© By Othmar Vohringer
During the rut bucks chase does day and night and there is no predictable way to determine where they will turn up next. After the rut is over bucks stay in one core area where they can find sufficient cover and food in close proximity. As an additional bonus bucks become more tolerant of each other and it is quite common that several bucks share one core area. But make no mistake late season bucks are no easy pushovers. Even at that time of year bucks are still weary. The bucks that survived the early and rut hunting seasons are skittish and have little tolerance for human intrusion in their core area.
While many big bucks have been taken by stalking them I don’t regard this as the most effective late-season hunting tactic. Granted there it is a special experience to track a buck in the snow and getting close enough to it to shoot it. A much more successful late-season buck hunting tactic is to set up a treestand or ground blind. To find a promising stand site some careful scouting is necessary. Look for a thicket, the thicker the better, in close proximity to a food source. If there is snow on the ground it is not hard to find well-worn trails leading out of the thicket to the food source. Hang a stand or set up a ground blind somewhere in between the two locations, possibly not to close to the bedding area (thicket). Make sure the wind is right and that the stand is far enough away from the thicket that the bucks cannot hear you approach the stand when you walk through the crunchy snow.
Another method that can be very productive during the late season is a well organized deer drive. However, I don’t like the deer drives where the “pushers” shout and bang sticks against trees to scare the deer out of the thickets toward the “standers”. I’ve taken part in such deer drives and always found it very difficult to get a clean shot at a running buck. A much better way is what I call, “nudging deer”. This method can be used with just two hunters. While one hunter is in his stand the other walks upwind of buck holding areas in a zigzag course. As soon the buck smells the pusher he slowly moves off, rather than running at full tilt from the approaching men. This deer drive method makes for much better shooting opportunities since the bucks will walk, not run, past the standers. This method is so effective that it can be used by bowhunters too. To make this tactic work some scouting is needed. When you scout look for terrain features with natural escape routes. Place the stand in these escape routes preferably on the narrowest spot where deer movement is constricted to a single trail. Such funnels can be a narrow strip of trees or brush connecting two larger wooded areas, a overgrown fencerow or a narrow creek crossing, even a broken fence line.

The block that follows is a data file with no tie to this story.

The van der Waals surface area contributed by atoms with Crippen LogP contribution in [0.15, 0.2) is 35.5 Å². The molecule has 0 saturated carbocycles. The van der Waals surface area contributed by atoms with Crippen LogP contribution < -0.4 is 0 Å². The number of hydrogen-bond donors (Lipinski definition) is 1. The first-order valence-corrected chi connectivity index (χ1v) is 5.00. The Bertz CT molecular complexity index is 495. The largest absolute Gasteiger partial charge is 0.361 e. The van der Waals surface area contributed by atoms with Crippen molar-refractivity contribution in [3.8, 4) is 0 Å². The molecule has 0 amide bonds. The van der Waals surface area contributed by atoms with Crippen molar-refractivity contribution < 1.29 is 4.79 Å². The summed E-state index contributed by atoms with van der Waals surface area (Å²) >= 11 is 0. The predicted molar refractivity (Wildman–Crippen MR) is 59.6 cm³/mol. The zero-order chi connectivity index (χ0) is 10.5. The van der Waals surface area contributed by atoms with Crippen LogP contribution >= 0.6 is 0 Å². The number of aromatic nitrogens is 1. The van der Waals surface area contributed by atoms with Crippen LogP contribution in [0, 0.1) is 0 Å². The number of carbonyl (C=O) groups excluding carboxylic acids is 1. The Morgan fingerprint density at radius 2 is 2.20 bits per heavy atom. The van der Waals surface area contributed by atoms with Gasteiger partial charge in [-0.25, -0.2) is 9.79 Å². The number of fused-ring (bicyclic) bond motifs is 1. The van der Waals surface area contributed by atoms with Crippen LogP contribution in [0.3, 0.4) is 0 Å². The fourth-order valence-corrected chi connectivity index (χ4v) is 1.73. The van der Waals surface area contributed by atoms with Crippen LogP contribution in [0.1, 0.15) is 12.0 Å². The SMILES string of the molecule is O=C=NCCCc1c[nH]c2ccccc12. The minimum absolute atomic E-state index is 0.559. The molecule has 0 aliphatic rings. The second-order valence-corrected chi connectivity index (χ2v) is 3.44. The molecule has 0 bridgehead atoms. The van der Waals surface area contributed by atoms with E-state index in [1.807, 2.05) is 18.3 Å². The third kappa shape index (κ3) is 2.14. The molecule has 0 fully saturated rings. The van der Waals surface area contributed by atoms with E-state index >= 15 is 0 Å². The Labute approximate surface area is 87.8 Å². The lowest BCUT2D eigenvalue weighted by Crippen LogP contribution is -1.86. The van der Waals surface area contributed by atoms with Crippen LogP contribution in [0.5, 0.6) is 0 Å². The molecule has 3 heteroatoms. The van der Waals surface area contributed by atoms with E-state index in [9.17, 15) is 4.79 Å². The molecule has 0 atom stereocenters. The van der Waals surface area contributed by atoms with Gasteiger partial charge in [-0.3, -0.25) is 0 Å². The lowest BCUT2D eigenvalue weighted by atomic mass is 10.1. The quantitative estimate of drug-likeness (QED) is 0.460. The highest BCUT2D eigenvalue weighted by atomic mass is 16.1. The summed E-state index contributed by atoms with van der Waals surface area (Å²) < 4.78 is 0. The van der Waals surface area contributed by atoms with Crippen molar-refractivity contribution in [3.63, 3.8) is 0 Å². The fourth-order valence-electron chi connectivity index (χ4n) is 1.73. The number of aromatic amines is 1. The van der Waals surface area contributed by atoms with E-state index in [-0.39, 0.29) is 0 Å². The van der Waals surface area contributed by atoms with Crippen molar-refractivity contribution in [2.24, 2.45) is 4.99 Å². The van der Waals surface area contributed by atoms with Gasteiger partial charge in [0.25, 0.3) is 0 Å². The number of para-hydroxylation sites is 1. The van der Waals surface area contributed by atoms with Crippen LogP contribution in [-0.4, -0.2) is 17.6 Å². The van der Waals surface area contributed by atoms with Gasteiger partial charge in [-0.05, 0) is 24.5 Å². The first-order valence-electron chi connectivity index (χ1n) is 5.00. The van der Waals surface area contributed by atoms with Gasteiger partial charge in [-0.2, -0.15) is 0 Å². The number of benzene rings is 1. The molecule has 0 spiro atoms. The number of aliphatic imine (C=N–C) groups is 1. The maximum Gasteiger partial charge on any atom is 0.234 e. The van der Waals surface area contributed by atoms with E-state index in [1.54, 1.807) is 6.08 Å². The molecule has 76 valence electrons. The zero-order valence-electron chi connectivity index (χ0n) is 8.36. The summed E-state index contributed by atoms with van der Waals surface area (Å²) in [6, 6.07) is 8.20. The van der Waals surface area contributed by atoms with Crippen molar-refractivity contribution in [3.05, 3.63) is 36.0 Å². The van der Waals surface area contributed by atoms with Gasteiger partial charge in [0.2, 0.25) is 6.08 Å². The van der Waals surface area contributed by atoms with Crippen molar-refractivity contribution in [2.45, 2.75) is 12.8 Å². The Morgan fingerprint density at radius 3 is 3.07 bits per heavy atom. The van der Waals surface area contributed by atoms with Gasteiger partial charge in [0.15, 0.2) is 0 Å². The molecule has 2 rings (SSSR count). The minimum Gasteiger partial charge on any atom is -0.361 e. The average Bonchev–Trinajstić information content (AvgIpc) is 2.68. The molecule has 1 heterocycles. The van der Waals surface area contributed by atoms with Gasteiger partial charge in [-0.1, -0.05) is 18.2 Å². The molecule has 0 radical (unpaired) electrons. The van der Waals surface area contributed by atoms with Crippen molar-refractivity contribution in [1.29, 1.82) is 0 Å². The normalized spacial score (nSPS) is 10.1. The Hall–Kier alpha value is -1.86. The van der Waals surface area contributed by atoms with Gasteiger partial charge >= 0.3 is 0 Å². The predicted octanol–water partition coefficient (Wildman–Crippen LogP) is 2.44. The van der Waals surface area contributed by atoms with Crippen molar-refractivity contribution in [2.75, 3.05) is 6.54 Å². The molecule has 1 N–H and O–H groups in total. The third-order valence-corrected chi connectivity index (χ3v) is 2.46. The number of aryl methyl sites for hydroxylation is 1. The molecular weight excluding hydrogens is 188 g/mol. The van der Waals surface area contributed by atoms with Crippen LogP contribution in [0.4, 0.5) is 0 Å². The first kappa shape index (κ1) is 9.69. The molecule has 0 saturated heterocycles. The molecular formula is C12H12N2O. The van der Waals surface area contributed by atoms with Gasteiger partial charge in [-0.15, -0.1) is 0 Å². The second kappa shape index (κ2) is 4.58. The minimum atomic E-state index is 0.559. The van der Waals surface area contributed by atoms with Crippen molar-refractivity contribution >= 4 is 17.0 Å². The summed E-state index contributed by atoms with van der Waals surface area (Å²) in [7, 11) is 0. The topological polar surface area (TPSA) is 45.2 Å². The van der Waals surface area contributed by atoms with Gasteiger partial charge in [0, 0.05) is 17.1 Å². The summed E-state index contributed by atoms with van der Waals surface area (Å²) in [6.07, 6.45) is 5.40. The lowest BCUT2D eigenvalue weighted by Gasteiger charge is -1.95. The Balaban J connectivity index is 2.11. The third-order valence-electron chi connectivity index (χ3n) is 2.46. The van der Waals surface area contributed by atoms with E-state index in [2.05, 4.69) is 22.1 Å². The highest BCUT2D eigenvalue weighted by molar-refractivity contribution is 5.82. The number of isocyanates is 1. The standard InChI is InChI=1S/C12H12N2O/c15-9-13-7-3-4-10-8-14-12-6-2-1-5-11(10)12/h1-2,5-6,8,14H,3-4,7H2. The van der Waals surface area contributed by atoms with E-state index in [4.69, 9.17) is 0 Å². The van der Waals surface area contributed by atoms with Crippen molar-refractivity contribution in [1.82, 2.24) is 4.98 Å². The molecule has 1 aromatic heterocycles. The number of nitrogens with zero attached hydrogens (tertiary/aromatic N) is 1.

If you prefer to spot and stalk, your best chances are to walk along a south-facing slope inside the timberline. On warm sunny winter days bucks often lay out in the open where the sun keeps them warm to conserve energy. The late season is a great time to be out in search of a big buck. Dress warm and be prepared to hunt all day from dawn to dusk as bucks move around in search of food.